Joining an organization or taking a class may be just joining and organization or taking a class, but, given enough time, other events may take place. It’s hard to get enough time to get to know people but, after taking tai chi for five years (?), perhaps more, I’ve come to know a little more about my classmates, mostly by chatting during breaks. We are mostly women. One man comes consistently and two others occasionally. I’m guess our ages run from 55 to early 80s.
According to the Mayo Clinic website, “Tai chi helps reduce stress and anxiety. And it also helps increase flexibility and balance. Tai chi is an ancient Chinese tradition that, today, is practiced as a graceful form of exercise. It involves a series of movements performed in a slow, focused manner and accompanied by deep breathing.
Tai chi, also called tai chi chuan, is a noncompetitive, self-paced system of gentle physical exercise and stretching. Each posture flows into the next without pause, ensuring that your body is in constant motion.
Tai chi has many different styles. Each style may subtly emphasize various tai chi principles and methods. There are variations within each style. Some styles may focus on health maintenance, while others focus on the martial arts aspect of tai chi.”
Our instructor, Suman, is from Mongolia where most of his family still lives. He has an assistant, Marcia, who takes his place when he can’t participate due to travels or training sessions. I started out in the beginning class, which teaches eight moves. After taking this class for at least a year I opted to take the more advanced class, 24 moves, which I’m still taking today. Over time, we learn to refine our moves, but always there are the same basic formats and it becomes almost a meditation.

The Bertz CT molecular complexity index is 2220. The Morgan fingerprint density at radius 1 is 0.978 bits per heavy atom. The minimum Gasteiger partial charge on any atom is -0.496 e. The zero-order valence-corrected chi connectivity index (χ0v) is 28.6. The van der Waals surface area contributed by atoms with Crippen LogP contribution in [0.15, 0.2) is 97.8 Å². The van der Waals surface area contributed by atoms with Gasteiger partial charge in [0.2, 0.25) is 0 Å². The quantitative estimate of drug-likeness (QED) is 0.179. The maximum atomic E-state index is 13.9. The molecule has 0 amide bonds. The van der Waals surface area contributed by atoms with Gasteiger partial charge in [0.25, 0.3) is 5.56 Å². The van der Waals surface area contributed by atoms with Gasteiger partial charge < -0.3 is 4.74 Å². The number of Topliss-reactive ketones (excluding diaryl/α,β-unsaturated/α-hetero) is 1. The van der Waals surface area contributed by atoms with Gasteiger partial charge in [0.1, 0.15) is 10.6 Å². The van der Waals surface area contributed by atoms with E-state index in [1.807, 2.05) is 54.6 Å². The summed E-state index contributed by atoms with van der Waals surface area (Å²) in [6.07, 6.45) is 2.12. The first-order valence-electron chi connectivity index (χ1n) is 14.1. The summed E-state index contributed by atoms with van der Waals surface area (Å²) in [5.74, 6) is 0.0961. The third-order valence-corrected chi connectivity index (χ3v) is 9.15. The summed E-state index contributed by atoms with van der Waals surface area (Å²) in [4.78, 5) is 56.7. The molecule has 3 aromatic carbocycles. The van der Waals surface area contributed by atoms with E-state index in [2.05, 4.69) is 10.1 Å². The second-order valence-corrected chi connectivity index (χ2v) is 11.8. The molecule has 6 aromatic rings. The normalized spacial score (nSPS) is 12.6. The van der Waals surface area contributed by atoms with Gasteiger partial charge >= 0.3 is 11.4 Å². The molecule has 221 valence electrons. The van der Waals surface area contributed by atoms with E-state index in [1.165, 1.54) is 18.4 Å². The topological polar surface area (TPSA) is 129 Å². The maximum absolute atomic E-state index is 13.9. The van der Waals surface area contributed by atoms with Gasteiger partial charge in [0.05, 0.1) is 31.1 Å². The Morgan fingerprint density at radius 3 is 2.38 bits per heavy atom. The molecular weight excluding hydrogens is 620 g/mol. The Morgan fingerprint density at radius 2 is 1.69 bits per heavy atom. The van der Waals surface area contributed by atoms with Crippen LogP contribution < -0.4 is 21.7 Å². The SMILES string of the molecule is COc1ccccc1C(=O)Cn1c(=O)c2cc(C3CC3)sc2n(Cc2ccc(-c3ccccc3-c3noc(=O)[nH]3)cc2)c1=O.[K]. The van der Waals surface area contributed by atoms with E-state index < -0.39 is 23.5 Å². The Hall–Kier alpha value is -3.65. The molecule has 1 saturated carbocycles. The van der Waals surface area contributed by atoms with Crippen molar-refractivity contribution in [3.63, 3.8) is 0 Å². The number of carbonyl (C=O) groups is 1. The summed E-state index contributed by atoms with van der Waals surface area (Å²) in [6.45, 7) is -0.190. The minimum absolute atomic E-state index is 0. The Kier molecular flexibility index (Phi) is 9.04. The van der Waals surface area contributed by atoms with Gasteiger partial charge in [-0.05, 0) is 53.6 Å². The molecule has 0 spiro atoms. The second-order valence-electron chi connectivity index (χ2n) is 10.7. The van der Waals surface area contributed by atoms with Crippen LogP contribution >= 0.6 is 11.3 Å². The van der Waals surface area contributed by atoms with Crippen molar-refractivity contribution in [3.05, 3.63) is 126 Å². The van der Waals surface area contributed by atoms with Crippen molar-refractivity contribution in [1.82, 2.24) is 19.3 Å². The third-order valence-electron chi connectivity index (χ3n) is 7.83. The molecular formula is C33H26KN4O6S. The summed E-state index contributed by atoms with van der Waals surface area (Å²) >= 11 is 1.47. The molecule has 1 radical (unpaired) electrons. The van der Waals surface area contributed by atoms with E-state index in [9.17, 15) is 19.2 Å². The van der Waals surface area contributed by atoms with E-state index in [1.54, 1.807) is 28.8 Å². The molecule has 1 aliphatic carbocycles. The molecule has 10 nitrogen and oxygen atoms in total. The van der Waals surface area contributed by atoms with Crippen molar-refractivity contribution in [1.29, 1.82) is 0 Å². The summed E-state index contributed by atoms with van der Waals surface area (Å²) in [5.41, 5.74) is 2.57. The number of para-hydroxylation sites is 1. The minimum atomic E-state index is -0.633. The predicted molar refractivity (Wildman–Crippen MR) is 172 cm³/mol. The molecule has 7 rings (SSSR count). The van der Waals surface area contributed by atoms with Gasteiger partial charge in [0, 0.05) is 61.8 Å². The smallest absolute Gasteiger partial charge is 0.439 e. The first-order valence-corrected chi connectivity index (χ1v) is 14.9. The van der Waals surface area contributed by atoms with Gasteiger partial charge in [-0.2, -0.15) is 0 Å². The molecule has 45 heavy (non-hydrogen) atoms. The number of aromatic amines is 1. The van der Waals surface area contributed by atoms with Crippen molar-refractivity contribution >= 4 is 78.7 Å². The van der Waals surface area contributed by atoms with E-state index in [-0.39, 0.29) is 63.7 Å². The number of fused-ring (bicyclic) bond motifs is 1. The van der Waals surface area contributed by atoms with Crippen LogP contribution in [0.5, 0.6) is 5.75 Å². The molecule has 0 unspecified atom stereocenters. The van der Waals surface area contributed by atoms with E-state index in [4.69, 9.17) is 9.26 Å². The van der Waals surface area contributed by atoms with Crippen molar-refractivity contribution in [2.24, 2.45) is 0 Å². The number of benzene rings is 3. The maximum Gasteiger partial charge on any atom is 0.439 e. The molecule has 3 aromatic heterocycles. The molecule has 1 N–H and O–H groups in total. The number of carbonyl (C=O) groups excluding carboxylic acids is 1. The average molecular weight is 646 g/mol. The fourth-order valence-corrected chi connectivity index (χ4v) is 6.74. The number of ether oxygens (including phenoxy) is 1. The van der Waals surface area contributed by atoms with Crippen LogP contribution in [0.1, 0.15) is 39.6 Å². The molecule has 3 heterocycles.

During these years several people have continued to be my classmates and we always are glad to see each other every week, part of the ritual I suppose. I know very little about the others, doing well just to try to remember names, although our class is usually only 15-18 people or fewer.
One woman, I think the only one older than I am, caught my interest from the beginning. She walks or rides her bike or takes public transportation, and has no car. She used to teach high school English in the Bay Area in northern California. We both go to the League of Women Voters program meetings once a month. I recently learned that she plays a bass clarinet in a local community band. Once E. talked to me about having participated in a march along the coast for the development of the coast trail. It turns out that she and her husband used to run a youth camp on Scott Mountain in Trinity County, Camp Unalayee, a camp that is still being used today. And one of their camp counselors used to work in the Weaverville area when I lived there. How likely is it that we would ever meet here in Eugene?
Another woman, younger than I am, takes the same line-dancing classes that I do. L. sometimes has grandchildren visiting her. She has beehives and also raises chickens. Three of the four chickens lay eggs. The 4th one doesn’t seem to be destined for the stew pot.
Another woman, who recently moved into the advanced class, has horses, which must be tended to every day. I must ask where she rides.
Brian Fullerton, who likes to hike with his wife, also writes. He has had an e-book for a while and recently published another one that I hadn’t been aware of. I don’t have Kindle ability so can’t read them but I read some of the sample pages (including a wonderful description inside a barn from the standpoint of a young boy)online from his first book, Cottonwood Wind, available through Amazon. His most recent book is entitled Song Across Water. Both book covers are illustrated by his wife, Margaret Hanson. You can read sample pages by accessing the books through Amazon.